by Josh Sherman · August 16, 2014
One of the enormous pleasures of attending a few different shows each year at the New York International Fringe Festival is that I am always surprised at the diversity of the projects and the fearless risk-taking of the participants. Jump Man, the musical-ish experiment created from the feverish mind of Samuel Isadore, has taken things one step farther by attempting to jam at least a dozen different styles of theater into one sitting. Predictably, it is an incredibly streaky proposition and to my eye, each individual scene is an exercise in figuring out if this low-brow show is either brilliant or a dud. But hey, if you want ten shows in one place, Jump Man has you covered.
Did I mention that Jump Man is based on the Super Mario Brothers characters? Did I mention that it literally features ALL of them – so we got Mario, Luigi, Peach, Toad, Bowser, Yoshi, a cameo from Wario, and henchman/villians that look like Goombas? The show begins with a retired-from-saving-World 8-4 Mario (Jeff Essex, who’s better than this) going back to his plumbing business with Luigi (a game Benny Oyama) and Toad (a funny Luke Schwartz) in Brooklyn. He’s married Peach (Rachel Oyama), who is inexplicably employed as the Secretary of State. There’s a kidnapping crime wave in the neighborhood, and a wholly misguided rap number “Street Knowledge” fails to advance the plot forward as to why Mario should come out of his self-imposed hero exile and fulfill his destiny. Also, the gentrification of Brooklyn is under the microscope in the personage of real estate magnate Jarles Jarwin (Alexa Green) who is trying to buy the building where Mario Bros. Plumbing operates, but Mario won’t-a sell.
The consensus amongst the citizens of this Brooklyn micro-nabe is that Bowser (Erik DeCicco) is still alive and the ringleader behind it all, and that our princess is in another castle. The script wastes the first half of the show with the will-Mario-won’t-Mario ‘drama’, but inventively tries to make up for it with a twist that actually works well – Bowser is not the true villain and makes up with Team Mario during the number “Bowser’s Reflection” which DeCicco performs admirably and with gusto. Mario gets set up by a sneaky Goomba on behalf of the true bad guys and sent to an asylum upstate after being arrested by the only British police officer working in Brooklyn. Luigi and company break him out, evil is confronted, the day is saved, the pipes to other worlds/dimensions are protected and the president shows up to thank them (reminder, Secretary of State Peach).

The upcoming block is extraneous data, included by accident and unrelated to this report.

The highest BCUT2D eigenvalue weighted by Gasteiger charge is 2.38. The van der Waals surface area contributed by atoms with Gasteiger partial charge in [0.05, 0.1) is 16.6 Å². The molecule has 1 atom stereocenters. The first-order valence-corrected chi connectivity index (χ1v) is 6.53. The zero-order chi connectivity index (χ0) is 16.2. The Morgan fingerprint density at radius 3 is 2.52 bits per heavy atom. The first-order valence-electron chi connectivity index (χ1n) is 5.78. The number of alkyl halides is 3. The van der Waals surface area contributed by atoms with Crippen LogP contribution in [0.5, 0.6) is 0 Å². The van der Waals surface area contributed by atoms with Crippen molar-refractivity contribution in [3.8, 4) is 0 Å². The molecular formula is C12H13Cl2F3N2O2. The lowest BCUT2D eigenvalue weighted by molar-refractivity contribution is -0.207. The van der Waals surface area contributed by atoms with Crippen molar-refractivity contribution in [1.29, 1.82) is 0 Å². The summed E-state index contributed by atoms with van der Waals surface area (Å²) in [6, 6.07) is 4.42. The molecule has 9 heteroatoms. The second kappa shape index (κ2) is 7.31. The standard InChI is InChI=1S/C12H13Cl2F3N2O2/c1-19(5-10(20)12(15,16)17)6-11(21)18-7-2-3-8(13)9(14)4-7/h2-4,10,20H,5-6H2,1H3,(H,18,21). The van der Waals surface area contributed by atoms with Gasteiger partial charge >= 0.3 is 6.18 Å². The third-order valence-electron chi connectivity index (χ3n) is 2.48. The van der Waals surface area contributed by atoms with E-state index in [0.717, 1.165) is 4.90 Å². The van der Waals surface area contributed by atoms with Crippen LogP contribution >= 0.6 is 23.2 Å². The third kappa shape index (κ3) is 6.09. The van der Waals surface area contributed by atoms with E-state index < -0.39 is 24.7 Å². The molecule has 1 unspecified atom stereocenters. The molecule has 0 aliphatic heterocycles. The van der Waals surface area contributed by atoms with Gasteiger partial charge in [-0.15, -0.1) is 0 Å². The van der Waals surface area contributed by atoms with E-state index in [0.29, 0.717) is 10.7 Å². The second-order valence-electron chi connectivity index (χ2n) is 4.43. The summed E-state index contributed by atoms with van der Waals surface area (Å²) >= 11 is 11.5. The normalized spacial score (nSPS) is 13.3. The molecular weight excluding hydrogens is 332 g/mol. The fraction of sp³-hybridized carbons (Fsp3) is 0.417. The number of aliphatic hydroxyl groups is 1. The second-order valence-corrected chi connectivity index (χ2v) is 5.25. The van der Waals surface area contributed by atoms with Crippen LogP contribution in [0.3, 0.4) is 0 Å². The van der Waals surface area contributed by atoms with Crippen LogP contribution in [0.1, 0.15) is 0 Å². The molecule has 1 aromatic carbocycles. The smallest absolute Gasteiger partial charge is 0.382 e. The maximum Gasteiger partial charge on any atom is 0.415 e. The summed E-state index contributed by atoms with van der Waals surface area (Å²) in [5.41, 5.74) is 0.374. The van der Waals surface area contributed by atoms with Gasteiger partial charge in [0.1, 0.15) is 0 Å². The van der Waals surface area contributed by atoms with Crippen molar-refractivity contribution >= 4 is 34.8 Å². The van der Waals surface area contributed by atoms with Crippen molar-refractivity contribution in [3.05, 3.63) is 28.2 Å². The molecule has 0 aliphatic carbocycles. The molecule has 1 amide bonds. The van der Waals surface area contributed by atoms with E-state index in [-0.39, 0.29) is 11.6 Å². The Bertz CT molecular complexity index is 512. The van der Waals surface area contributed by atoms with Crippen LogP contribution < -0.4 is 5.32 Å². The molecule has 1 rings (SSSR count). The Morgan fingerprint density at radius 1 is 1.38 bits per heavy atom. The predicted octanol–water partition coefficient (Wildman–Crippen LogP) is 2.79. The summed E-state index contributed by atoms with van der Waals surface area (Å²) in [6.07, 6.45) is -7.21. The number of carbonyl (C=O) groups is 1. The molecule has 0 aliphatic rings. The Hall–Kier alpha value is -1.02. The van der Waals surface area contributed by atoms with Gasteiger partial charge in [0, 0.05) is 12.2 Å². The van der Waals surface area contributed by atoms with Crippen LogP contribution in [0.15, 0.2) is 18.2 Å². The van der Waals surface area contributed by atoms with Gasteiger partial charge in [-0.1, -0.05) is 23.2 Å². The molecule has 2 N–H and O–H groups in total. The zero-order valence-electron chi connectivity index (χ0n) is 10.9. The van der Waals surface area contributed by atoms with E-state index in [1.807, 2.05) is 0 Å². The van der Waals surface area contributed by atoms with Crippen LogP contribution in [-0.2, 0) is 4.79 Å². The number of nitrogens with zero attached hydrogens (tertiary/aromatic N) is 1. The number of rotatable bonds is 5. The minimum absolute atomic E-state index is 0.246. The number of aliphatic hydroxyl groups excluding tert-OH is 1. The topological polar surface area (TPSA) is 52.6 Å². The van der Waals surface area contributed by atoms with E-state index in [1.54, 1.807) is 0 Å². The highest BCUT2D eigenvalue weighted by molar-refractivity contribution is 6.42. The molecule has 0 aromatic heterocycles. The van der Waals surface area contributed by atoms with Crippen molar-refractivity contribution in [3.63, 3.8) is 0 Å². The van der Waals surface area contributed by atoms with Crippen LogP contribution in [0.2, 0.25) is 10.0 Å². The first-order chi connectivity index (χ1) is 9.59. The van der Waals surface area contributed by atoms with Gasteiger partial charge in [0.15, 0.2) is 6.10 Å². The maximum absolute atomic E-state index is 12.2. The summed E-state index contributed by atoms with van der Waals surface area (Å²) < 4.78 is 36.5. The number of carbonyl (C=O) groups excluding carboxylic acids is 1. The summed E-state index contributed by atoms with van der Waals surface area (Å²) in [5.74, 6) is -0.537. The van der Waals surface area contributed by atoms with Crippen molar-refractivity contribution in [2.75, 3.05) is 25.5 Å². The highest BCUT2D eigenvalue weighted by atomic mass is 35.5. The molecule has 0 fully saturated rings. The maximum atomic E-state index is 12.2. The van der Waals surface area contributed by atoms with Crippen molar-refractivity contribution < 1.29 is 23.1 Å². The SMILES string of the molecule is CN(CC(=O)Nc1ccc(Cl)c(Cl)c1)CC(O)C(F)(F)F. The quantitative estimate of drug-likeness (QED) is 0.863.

Director Myla Pitt is all over the map with this show, and every scene is managed in the micro seemingly without any regard for the macro of the piece as a whole. I felt like I needed a shoulder harness and seat belt as we get whipped around for two hours without intermission. That is not to say that there are not individual moments of joy within – for example, there are plenty of great 8-bit sound effects to give nerdy, videogame nostalgia addicts (like myself) some cheap thrills. Mario’s ‘Hamlet’s ghost’ scenes with Yoshi are a real hoot, Green (as Jarwin) belts the heck out her one number “Personal Hell”, and DeCicco’s take on Bowser is very funny. But the score can’t make up its mind any more than the show can – the call & response number from Mario “The Lesson” literally comes out of nowhere and is unconnected from the rest of this musical. The fight choreography for our action hero Mario was nearly nonexistent, and poorly executed when employed. And there is simply no reason for at least four of the chorus roles to even exist.
Isadore is throwing stuff up against the wall and seeing what sticks, which is fine if the project is still in a rehearsal period. At this point of its development, Jump Man is a series of sketches that either soar or crash, kept together loosely under the heading of “Video Game Musical” that the creators hope will work out of affection for the characters that we have known and loved for decades now. It made me wish I could climb into a big green pipe, and choose only the worlds that I wanted to play in, and ignore the ones that made me want to hit the reset button.